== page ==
PNB Scam: A Brief of the Fugitive Economic Offenders Act, 2018

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In a first of its kind, partial confiscation of Nirav Modi’s properties were allowed. A Special Judge at the Civil and Sessions Court in Mumbai allowed this order. The order stated that other than the properties secured to PNB, all properties are to be confiscated.

Background

Nirav Modi was part of the Punjab National Bank (“PNB”) Scam that began in 2011. Hence, this scam is one of the biggest banking frauds in India. The scam relates to fraudulent undertaking letters worth of Rs 11,000 Crore issued by the bank. Two employees of the bank would issue these letters without following the procedures. The employees would then relay instructions to overseas branches of Indian banks. They would do this to raise the Buyer’s Credits without entries. Buyers’ Credit is a short-term loan facility given to importers. This is so that they can finance goods and services. Hence, the entire process was off the records to avoid detection. Besides PNB, overseas branches of Allahabad Bank and Axis Bank were also involved.

The fraud came to light on January 2018, when Punjab National Bank filed a complaint with the CBI. The complaint was about the filing of fraudulent letters wort Rs 2980 Crores. However, on further investigations, letters for over Rs 11,000 crores were discovered. In the complaint, the main accused in the scam was Nirav Modi, who is a diamond jeweller and designer. Other than Nirav Modi, the list of people accused involved his family members. It included his wife, brother, maternal uncle and business partner, Mehul Choksi. Hence, ‘Deputy Director, Directorate of Enforcement v. Nirav Deepak Modi, was filed.

The Judgement

Recently, a Special Judge at the City Civil and Sessions Court in Mumbai passed Judgement on the PNB scam. The Enforcement Directorate (“ED”) sought to confiscate properties of Nirav Modi. This was after he was declared a Fugitive Economic Offender. PNB applied Section 12 (7) of the Fugitive Economic Offender Act, 2018. The Banks sought the exemption of the mortgaged, hypothecated and guarantors’ properties. Especially where they had a bonafide and legal interest.

Special Judge V C Barde permitted the partial confiscation of Modi’s properties. While allowing the ED’s application, the Court also permitted the exemption sought by the Banks. The Court held that the ED could confiscate all properties, other than the ones secured to the banks.

Fugitive Economic Offenders Act, 2018

The purpose of the Fugitive Offenders Act, 2018 is to deter offenders from evading the law. The Act seeks to preserve the sanctity of the rule of law. It dissuades offenders from evading the law by escaping outside the jurisdiction of the country. Thus, the losses suffered by entities are recovered by confiscation of the offender’s property.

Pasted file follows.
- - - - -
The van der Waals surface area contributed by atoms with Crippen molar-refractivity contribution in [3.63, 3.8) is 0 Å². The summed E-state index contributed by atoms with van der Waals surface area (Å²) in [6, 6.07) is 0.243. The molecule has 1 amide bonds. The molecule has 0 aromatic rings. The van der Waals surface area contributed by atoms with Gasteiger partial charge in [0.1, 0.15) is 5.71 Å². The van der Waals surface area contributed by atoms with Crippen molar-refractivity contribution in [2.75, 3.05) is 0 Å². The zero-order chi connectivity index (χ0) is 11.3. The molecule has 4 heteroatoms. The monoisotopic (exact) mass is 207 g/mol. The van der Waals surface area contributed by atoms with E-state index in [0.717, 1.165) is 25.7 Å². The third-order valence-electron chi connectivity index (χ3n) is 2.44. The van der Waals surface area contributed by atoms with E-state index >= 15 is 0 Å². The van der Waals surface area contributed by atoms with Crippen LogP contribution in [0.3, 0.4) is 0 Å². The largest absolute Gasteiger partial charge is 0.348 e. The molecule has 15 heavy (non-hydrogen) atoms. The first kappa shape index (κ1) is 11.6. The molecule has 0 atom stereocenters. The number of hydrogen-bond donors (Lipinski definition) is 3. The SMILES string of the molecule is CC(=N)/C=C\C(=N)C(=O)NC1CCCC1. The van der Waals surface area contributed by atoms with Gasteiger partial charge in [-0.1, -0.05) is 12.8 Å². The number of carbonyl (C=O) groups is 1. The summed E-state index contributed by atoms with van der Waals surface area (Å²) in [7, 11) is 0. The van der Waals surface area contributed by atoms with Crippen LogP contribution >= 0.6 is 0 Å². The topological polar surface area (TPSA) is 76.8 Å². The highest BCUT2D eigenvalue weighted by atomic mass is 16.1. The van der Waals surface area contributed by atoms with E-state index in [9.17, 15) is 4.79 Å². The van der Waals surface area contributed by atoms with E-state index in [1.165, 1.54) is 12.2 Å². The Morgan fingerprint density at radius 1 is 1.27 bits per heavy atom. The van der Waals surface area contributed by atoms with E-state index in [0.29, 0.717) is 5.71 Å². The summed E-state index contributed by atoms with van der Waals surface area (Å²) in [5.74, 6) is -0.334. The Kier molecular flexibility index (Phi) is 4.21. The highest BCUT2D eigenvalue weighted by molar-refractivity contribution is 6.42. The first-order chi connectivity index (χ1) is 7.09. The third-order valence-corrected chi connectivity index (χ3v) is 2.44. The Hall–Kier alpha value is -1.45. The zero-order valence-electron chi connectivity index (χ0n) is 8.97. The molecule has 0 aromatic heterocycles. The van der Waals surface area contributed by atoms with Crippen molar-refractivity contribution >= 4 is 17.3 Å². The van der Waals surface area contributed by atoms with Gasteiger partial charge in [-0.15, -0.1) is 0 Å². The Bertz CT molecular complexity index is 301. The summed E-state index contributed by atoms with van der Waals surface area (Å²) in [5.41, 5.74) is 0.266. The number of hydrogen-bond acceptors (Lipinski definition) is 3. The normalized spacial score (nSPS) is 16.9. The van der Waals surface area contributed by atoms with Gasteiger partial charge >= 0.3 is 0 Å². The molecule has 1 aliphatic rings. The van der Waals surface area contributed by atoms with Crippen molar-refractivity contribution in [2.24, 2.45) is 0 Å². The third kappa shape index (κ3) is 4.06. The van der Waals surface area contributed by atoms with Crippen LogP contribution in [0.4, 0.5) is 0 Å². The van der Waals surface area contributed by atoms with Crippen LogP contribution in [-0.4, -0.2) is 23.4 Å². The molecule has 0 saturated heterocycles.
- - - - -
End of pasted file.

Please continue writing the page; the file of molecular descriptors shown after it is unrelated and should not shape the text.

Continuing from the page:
Section 12 of the Act elaborates on the confiscation of property. If an offender is declared a Fugitive Economic Offender, the Court may pass an order to confiscate all their property. The confiscated property falls under the control of the Central Government. The following sub-sections lay down the related rules and procedures.

The order of the Special Judge passed under Section 12(2), is a first of its kind. In the order, the Judge directed the ED to confiscate properties within a month from the date of the order. Further, Section 8 of the Act also talks about confiscation. It talks about the actions that can be taken against a declared Fugitive Economic Offender. The actions include seizing of any property found of the offender on search.

Section 12 in Context of the Highlighted Cases

Section 12 also provides an exception under subsection (7). The provision elaborates upon the properties that can be exempted from confiscation. A property can be exempted if a third party has bona fide interest in it. The Court has to be satisfied that the interest of the third party is bona fide and without knowledge of the offence.

In the present case, PNB applied the above provision. It requested the Court to exempt the properties secured to them. Furthermore, the application stated that their interest in the property was in the form of security. Hence, the Court was satisfied with the interest of the banks in the properties. As a result, the Court granted partial confiscation of the properties.

Conclusion

The second fugitive declared under the act is Nirav Modi. The application and the confiscation are the first of its kind, especially since the Act is in its nascent stages.

The Act has been recently challenged on Constitutional grounds. Nevertheless, the courts have continued to stand by its validity. The above Judgement has paved the way for two new concepts under the Act. Only time will show us the results of its implementation.


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